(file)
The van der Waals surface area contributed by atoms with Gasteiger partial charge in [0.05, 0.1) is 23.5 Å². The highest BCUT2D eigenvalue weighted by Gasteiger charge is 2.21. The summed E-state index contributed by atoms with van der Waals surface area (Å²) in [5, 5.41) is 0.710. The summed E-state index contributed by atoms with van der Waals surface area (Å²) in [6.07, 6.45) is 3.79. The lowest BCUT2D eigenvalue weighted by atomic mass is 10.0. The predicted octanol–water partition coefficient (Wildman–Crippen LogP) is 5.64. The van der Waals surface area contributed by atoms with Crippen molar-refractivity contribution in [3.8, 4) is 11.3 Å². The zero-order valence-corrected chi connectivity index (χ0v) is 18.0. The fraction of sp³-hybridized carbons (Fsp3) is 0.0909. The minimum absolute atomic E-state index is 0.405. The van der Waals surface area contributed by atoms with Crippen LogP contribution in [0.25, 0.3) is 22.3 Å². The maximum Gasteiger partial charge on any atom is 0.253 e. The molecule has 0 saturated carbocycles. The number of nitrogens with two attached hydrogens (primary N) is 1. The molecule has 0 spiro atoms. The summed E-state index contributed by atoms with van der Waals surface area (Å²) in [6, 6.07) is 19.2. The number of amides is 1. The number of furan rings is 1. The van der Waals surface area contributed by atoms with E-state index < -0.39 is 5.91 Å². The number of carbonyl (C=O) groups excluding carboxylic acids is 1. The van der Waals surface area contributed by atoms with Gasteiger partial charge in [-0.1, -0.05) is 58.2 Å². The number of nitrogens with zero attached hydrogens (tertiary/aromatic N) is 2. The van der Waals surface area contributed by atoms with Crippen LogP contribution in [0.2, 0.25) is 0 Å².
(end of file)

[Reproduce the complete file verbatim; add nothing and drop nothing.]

The van der Waals surface area contributed by atoms with Gasteiger partial charge in [0.05, 0.1) is 23.5 Å². The highest BCUT2D eigenvalue weighted by Gasteiger charge is 2.21. The summed E-state index contributed by atoms with van der Waals surface area (Å²) in [5, 5.41) is 0.710. The summed E-state index contributed by atoms with van der Waals surface area (Å²) in [6.07, 6.45) is 3.79. The lowest BCUT2D eigenvalue weighted by atomic mass is 10.0. The predicted octanol–water partition coefficient (Wildman–Crippen LogP) is 5.64. The van der Waals surface area contributed by atoms with Crippen molar-refractivity contribution in [3.8, 4) is 11.3 Å². The zero-order valence-corrected chi connectivity index (χ0v) is 18.0. The fraction of sp³-hybridized carbons (Fsp3) is 0.0909. The minimum absolute atomic E-state index is 0.405. The van der Waals surface area contributed by atoms with Crippen LogP contribution in [0.25, 0.3) is 22.3 Å². The maximum Gasteiger partial charge on any atom is 0.253 e. The molecule has 0 saturated carbocycles. The number of nitrogens with two attached hydrogens (primary N) is 1. The molecule has 0 spiro atoms. The summed E-state index contributed by atoms with van der Waals surface area (Å²) in [6, 6.07) is 19.2. The number of amides is 1. The number of furan rings is 1. The van der Waals surface area contributed by atoms with E-state index < -0.39 is 5.91 Å². The number of carbonyl (C=O) groups excluding carboxylic acids is 1. The van der Waals surface area contributed by atoms with Gasteiger partial charge in [-0.1, -0.05) is 58.2 Å². The number of nitrogens with zero attached hydrogens (tertiary/aromatic N) is 2. The van der Waals surface area contributed by atoms with Crippen LogP contribution in [0.2, 0.25) is 0 Å².